ABCs of Science, Science & Technology

SciTech Presents: A Pi Day Pie Recipe

Happy Pi Day! In a break from our regularly-scheduled McGill research coverage, The McGill Tribune’s Science & Technology section brings you one of our favourite apple pie recipes to celebrate an iconic day. Pi is a mathematical constant that represents the ratio of a circle’s diameter to its circumference. Crust us when we say that as science enthusiasts, we have the most awe-ins-pie-ring recipe to fill your day. 


For the crust:

  • π cups of flour
  • π tsp of sugar
  • 1 tsp salt
  • 1 ¼ cups shortening
  • ¼ cup butter
  • 1 egg
  • 1 tbsp vinegar
  • 4-6 tbsp cold water

For the filling:

  • 6-7 Granny Smith apples
  • 1 tbsp lemon juice
  • ½ cup sugar
  • 2 tbsp flour
  • 2 tsp cinnamon

Start by making the crust: 

  • Mix the dry ingredients (flour, sugar, and salt) together. 
  • Combine the butter and shortening with the dry ingredients. Cut the fat into 1-inch chunks and then use a fork or two knives to cut it into the flour mix. You can also use a food processor if you have one on hand. Either way, you’re looking for a crumbly texture, which has small chunks of fat that are not larger than a pea. 
  • Once you have the butter all mixed in, add the egg, vinegar, and 4 tbsp of cold water. If the dough is a little too dry, add water bit by bit until you can easily shape it into a sphere—make Archimedes proud.
  • Shape the dough into two discs, cover each with cling wrap, and refrigerate for half an hour.

While the crust is chilling, preheat the oven to 400°F, and prepare the apples:

  • Peel the apples and cut them into practically two-dimensional semi-circles.
  • Put your apples into a bowl and mix in the lemon juice, sugar, flour, and cinnamon, as well as some ginger, nutmeg, or allspice if you want. 
  • Toss until the apples are coated and set aside. 

Once the half-hour is up, you can begin assembling.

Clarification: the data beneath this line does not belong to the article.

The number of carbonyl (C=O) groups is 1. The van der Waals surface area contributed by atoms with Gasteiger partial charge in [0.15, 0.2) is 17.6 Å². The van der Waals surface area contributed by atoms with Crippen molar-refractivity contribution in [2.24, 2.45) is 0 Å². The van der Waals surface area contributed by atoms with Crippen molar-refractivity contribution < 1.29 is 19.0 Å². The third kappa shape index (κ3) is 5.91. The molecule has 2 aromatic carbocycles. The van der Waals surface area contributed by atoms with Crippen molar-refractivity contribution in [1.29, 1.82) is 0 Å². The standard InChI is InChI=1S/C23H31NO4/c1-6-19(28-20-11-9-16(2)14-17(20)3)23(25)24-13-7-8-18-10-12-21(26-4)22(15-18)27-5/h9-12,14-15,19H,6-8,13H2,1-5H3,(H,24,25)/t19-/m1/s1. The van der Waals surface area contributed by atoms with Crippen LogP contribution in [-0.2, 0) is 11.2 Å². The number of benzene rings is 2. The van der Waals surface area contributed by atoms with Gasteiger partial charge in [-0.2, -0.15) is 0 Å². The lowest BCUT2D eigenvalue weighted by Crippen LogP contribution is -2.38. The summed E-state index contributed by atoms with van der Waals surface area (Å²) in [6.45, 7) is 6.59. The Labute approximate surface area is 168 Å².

• Take one of the discs of dough out of the fridge. Put some parchment paper down underneath the dough and another layer on top to stop it from sticking to the rolling pin. It won’t hurt to put some flour on the parchment paper as well. Roll the dough out until it is several inches wider than your pie tin. 
  • Lift the parchment paper off the table, taking the top layer of paper off, and rotate it 180 degrees into the pie tin, trying to centre the crust in the pan. You should then be able to peel the remaining parchment paper off the crust fairly easily.
  • Once the crust is on the pie tin, gently press it into the inner corners.
  • Repeat the rolling process with the second disc of dough. Do this before you add the apples so the bottom crust doesn’t get soggy if you take a while to roll out the top.
  • Pour the apple mixture into the pie plate, taking care not to pour in any liquid that has collected in it. 
  • Place the second crust on top and cut off any excess, leaving a fringe of about one centimetre. Crimp the crust however you like. One popular option is to press the tines of a fork into the crust around the circumference of the pie tin. You can also press the fringe of the crust between your thumb and your first two fingers in order to create a small V-shape, and then continue this pattern around the edge, trying your best to emulate your high school calculus teacher’s sine wave graphs. Either way, the important thing is to press the bottom and top crust together to create a seal. 
  • Make a couple of slits in the top crust of the pie with a sharp knife so hot air can escape while baking. 
  • Bake at 400°F for 40-50 minutes, until the crust is golden brown and the filling is bubbling. If it looks like the crust may burn, turn the heat down to 350°F or cover the edge of the crust with some tin-foil.
  • Allow the pie to cool for half an hour and enjoy!
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